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Letter: Why don’t Americans build fireproof homes?

Why don’t Americans build fireproof homes?

Every time I see news accounts of large apartment complexes, great mansions or family homes utterly burned to the ground by misadventure, arson or forest fires, sometimes with loss of life (to say nothing of all the contents), I ask myself: Why does America still build combustible and dangerous houses? We are one of the few advanced countries in the world where that is legal.

My wife and I recently visited in-laws in northern Italy for two weeks, and their eight-room house was just as comfortable, with ample windows, as any contemporary house in the states, but – like virtually all modern houses in Europe – their home is fireproof. The framework is reinforced concrete, as are the floors and ceilings; walls are filled with terra cotta breeze block; and the exterior is veneered with brick or stucco. Roof rafters are also reinforced concrete, and the gabled roof is covered with heavy terra cotta tiles. The house cannot burn. While one might say that such buildings are too expensive, I have noticed in the Caribbean that even the most humble one-story farmhouse is made the same way – reinforced concrete framework, floor and flat roof, with breeze block infilling of walls.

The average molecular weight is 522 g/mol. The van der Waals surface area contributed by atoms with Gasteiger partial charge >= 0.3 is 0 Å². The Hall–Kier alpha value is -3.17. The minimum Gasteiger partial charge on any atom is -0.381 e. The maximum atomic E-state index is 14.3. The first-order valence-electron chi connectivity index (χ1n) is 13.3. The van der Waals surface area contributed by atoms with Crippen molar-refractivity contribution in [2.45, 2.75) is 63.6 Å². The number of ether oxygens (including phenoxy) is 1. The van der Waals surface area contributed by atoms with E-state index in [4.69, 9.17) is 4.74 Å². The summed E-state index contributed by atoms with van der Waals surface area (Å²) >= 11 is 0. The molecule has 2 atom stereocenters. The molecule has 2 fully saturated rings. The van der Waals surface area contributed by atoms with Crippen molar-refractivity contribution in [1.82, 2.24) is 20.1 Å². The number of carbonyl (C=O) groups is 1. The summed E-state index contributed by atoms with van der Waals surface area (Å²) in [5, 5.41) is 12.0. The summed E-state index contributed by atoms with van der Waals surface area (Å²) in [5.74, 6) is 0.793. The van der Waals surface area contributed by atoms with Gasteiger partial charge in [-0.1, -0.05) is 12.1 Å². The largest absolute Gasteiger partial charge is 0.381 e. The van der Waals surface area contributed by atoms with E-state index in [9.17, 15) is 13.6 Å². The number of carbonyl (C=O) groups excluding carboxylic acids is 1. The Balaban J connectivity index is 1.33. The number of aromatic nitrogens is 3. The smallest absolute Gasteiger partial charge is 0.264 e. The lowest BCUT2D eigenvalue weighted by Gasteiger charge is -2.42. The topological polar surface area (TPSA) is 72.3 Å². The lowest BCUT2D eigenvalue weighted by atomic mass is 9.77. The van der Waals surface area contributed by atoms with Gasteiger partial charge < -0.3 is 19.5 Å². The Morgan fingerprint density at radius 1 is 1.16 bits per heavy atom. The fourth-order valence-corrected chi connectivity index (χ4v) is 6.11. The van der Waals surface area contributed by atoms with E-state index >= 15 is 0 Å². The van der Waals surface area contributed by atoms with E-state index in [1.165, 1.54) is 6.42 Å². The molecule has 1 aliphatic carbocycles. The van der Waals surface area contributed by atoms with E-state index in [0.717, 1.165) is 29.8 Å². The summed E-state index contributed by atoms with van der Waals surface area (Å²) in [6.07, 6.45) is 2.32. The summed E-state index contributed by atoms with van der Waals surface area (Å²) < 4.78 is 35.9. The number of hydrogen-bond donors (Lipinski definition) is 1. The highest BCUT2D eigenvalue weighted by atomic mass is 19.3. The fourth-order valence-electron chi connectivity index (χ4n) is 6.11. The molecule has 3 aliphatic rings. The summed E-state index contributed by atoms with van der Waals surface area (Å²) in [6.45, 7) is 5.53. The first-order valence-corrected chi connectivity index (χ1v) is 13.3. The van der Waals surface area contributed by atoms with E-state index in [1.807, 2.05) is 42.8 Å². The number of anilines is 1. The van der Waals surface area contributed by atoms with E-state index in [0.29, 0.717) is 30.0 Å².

Such fireproof construction has been around for generations. When I was a Rotary Fellow in Belgium more than 50 years ago, I discussed house building with a Rotarian who was an architect. He could not believe that almost all American houses were wood frame (even with a face-brick veneer). “But isn’t that dangerous? If they catch fire, don’t they just burn to the ground?” Wood-frame construction may be the American way, but it is far more dangerous, and wasteful, than what people build in much of the rest of the world.

Daniel D. Reiff, Ph.D.

Architectural Historian

Kenmore